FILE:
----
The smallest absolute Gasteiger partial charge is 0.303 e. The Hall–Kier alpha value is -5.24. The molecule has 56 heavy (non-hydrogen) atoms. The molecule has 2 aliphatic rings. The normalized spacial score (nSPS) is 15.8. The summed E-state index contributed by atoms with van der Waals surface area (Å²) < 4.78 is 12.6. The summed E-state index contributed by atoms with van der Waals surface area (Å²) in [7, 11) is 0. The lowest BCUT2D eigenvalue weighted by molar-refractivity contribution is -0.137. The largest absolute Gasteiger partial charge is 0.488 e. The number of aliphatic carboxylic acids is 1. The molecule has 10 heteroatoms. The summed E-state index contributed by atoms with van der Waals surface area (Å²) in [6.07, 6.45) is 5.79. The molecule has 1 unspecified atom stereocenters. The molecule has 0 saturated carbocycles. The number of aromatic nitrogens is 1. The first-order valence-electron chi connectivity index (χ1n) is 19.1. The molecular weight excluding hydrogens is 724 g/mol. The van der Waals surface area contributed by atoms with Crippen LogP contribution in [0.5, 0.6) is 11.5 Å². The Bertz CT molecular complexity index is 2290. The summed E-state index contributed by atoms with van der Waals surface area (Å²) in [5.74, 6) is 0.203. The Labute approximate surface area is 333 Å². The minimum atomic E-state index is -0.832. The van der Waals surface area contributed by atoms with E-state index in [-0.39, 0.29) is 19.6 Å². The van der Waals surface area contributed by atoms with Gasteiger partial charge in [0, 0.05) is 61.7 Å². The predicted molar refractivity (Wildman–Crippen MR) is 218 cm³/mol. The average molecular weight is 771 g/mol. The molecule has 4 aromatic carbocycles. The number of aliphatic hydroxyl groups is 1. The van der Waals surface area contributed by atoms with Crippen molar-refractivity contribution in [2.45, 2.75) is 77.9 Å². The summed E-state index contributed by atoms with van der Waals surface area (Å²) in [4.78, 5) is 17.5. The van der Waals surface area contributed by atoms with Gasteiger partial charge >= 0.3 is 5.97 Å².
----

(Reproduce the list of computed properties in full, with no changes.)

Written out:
The smallest absolute Gasteiger partial charge is 0.303 e. The Hall–Kier alpha value is -5.24. The molecule has 56 heavy (non-hydrogen) atoms. The molecule has 2 aliphatic rings. The normalized spacial score (nSPS) is 15.8. The summed E-state index contributed by atoms with van der Waals surface area (Å²) < 4.78 is 12.6. The summed E-state index contributed by atoms with van der Waals surface area (Å²) in [7, 11) is 0. The lowest BCUT2D eigenvalue weighted by molar-refractivity contribution is -0.137. The largest absolute Gasteiger partial charge is 0.488 e. The number of aliphatic carboxylic acids is 1. The molecule has 10 heteroatoms. The summed E-state index contributed by atoms with van der Waals surface area (Å²) in [6.07, 6.45) is 5.79. The molecule has 1 unspecified atom stereocenters. The molecule has 0 saturated carbocycles. The number of aromatic nitrogens is 1. The first-order valence-electron chi connectivity index (χ1n) is 19.1. The molecular weight excluding hydrogens is 724 g/mol. The van der Waals surface area contributed by atoms with Crippen LogP contribution in [0.5, 0.6) is 11.5 Å². The Bertz CT molecular complexity index is 2290. The summed E-state index contributed by atoms with van der Waals surface area (Å²) in [5.74, 6) is 0.203. The Labute approximate surface area is 333 Å². The minimum atomic E-state index is -0.832. The van der Waals surface area contributed by atoms with E-state index in [-0.39, 0.29) is 19.6 Å². The van der Waals surface area contributed by atoms with Gasteiger partial charge in [0, 0.05) is 61.7 Å². The predicted molar refractivity (Wildman–Crippen MR) is 218 cm³/mol. The average molecular weight is 771 g/mol. The molecule has 4 aromatic carbocycles. The number of aliphatic hydroxyl groups is 1. The van der Waals surface area contributed by atoms with Crippen molar-refractivity contribution in [2.45, 2.75) is 77.9 Å². The summed E-state index contributed by atoms with van der Waals surface area (Å²) in [4.78, 5) is 17.5. The van der Waals surface area contributed by atoms with Gasteiger partial charge >= 0.3 is 5.97 Å².